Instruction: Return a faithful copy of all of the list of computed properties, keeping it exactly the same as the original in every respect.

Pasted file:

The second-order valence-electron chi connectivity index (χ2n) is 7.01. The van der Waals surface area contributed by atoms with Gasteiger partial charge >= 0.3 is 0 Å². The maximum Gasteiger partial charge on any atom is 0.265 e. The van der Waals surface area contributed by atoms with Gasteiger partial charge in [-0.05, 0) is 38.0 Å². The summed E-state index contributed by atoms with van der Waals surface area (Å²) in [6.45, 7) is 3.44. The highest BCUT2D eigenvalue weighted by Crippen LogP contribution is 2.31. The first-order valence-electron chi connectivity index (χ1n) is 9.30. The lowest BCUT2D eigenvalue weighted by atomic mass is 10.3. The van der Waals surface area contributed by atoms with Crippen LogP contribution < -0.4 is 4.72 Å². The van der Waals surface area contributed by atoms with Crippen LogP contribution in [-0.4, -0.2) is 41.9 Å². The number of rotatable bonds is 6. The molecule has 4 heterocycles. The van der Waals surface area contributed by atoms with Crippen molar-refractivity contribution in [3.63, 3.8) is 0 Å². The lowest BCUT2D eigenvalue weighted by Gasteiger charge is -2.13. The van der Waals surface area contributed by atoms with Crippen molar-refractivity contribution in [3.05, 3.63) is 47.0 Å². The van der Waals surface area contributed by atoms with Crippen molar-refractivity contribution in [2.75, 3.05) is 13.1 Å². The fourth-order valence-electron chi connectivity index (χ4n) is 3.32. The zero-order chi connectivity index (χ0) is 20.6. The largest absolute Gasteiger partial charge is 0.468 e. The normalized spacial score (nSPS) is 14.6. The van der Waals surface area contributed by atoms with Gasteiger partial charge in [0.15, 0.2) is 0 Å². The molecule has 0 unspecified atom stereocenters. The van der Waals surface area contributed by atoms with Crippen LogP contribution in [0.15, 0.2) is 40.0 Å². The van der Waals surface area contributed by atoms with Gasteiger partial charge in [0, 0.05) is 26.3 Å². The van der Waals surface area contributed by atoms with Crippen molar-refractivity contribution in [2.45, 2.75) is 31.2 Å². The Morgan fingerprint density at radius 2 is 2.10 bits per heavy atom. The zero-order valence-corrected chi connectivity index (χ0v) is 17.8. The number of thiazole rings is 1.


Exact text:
The second-order valence-electron chi connectivity index (χ2n) is 7.01. The van der Waals surface area contributed by atoms with Gasteiger partial charge >= 0.3 is 0 Å². The maximum Gasteiger partial charge on any atom is 0.265 e. The van der Waals surface area contributed by atoms with Gasteiger partial charge in [-0.05, 0) is 38.0 Å². The summed E-state index contributed by atoms with van der Waals surface area (Å²) in [6.45, 7) is 3.44. The highest BCUT2D eigenvalue weighted by Crippen LogP contribution is 2.31. The first-order valence-electron chi connectivity index (χ1n) is 9.30. The lowest BCUT2D eigenvalue weighted by atomic mass is 10.3. The van der Waals surface area contributed by atoms with Crippen LogP contribution < -0.4 is 4.72 Å². The van der Waals surface area contributed by atoms with Crippen LogP contribution in [-0.4, -0.2) is 41.9 Å². The number of rotatable bonds is 6. The molecule has 4 heterocycles. The van der Waals surface area contributed by atoms with Crippen molar-refractivity contribution in [3.63, 3.8) is 0 Å². The lowest BCUT2D eigenvalue weighted by Gasteiger charge is -2.13. The van der Waals surface area contributed by atoms with Crippen molar-refractivity contribution in [3.05, 3.63) is 47.0 Å². The van der Waals surface area contributed by atoms with Crippen molar-refractivity contribution in [2.75, 3.05) is 13.1 Å². The fourth-order valence-electron chi connectivity index (χ4n) is 3.32. The zero-order chi connectivity index (χ0) is 20.6. The largest absolute Gasteiger partial charge is 0.468 e. The normalized spacial score (nSPS) is 14.6. The van der Waals surface area contributed by atoms with Gasteiger partial charge in [0.15, 0.2) is 0 Å². The molecule has 0 unspecified atom stereocenters. The van der Waals surface area contributed by atoms with Crippen LogP contribution in [0.15, 0.2) is 40.0 Å². The van der Waals surface area contributed by atoms with Gasteiger partial charge in [0, 0.05) is 26.3 Å². The van der Waals surface area contributed by atoms with Crippen molar-refractivity contribution in [2.45, 2.75) is 31.2 Å². The Morgan fingerprint density at radius 2 is 2.10 bits per heavy atom. The zero-order valence-corrected chi connectivity index (χ0v) is 17.8. The number of thiazole rings is 1.